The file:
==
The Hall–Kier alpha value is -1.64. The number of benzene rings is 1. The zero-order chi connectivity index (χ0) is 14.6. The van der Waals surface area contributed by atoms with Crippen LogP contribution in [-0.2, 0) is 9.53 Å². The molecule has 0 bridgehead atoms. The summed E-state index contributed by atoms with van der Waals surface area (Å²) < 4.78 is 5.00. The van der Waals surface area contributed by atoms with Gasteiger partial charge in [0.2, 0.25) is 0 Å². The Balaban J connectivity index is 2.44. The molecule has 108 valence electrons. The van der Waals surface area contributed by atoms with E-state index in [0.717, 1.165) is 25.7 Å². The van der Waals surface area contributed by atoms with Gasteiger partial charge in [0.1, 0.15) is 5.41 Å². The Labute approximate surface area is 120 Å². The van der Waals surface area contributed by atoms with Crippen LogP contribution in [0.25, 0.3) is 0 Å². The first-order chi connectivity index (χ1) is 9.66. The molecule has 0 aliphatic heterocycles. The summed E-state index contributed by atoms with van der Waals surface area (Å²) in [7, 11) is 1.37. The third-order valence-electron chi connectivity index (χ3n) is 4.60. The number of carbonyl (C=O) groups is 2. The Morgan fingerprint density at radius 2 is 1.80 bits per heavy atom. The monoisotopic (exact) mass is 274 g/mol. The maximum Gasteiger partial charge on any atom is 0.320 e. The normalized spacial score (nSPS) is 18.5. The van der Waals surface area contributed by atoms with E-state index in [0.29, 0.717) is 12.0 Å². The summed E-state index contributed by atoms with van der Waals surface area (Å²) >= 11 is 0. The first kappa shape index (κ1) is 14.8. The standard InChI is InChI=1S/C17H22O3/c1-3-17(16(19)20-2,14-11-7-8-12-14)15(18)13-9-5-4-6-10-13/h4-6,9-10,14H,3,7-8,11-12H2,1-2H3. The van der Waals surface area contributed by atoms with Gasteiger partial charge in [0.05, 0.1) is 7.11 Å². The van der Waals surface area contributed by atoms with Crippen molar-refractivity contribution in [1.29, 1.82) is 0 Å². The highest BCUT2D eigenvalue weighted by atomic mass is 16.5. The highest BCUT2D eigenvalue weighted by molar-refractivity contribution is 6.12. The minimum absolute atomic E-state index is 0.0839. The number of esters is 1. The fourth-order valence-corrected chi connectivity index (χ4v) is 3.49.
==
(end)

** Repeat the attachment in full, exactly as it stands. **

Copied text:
The Hall–Kier alpha value is -1.64. The number of benzene rings is 1. The zero-order chi connectivity index (χ0) is 14.6. The van der Waals surface area contributed by atoms with Crippen LogP contribution in [-0.2, 0) is 9.53 Å². The molecule has 0 bridgehead atoms. The summed E-state index contributed by atoms with van der Waals surface area (Å²) < 4.78 is 5.00. The van der Waals surface area contributed by atoms with Gasteiger partial charge in [0.2, 0.25) is 0 Å². The Balaban J connectivity index is 2.44. The molecule has 108 valence electrons. The van der Waals surface area contributed by atoms with E-state index in [0.717, 1.165) is 25.7 Å². The van der Waals surface area contributed by atoms with Gasteiger partial charge in [0.1, 0.15) is 5.41 Å². The Labute approximate surface area is 120 Å². The van der Waals surface area contributed by atoms with Crippen LogP contribution in [0.25, 0.3) is 0 Å². The first-order chi connectivity index (χ1) is 9.66. The molecule has 0 aliphatic heterocycles. The summed E-state index contributed by atoms with van der Waals surface area (Å²) in [7, 11) is 1.37. The third-order valence-electron chi connectivity index (χ3n) is 4.60. The number of carbonyl (C=O) groups is 2. The Morgan fingerprint density at radius 2 is 1.80 bits per heavy atom. The monoisotopic (exact) mass is 274 g/mol. The maximum Gasteiger partial charge on any atom is 0.320 e. The normalized spacial score (nSPS) is 18.5. The van der Waals surface area contributed by atoms with E-state index in [0.29, 0.717) is 12.0 Å². The summed E-state index contributed by atoms with van der Waals surface area (Å²) >= 11 is 0. The first kappa shape index (κ1) is 14.8. The standard InChI is InChI=1S/C17H22O3/c1-3-17(16(19)20-2,14-11-7-8-12-14)15(18)13-9-5-4-6-10-13/h4-6,9-10,14H,3,7-8,11-12H2,1-2H3. The van der Waals surface area contributed by atoms with Gasteiger partial charge in [0.05, 0.1) is 7.11 Å². The van der Waals surface area contributed by atoms with Crippen molar-refractivity contribution in [1.29, 1.82) is 0 Å². The highest BCUT2D eigenvalue weighted by atomic mass is 16.5. The highest BCUT2D eigenvalue weighted by molar-refractivity contribution is 6.12. The minimum absolute atomic E-state index is 0.0839. The number of esters is 1. The fourth-order valence-corrected chi connectivity index (χ4v) is 3.49.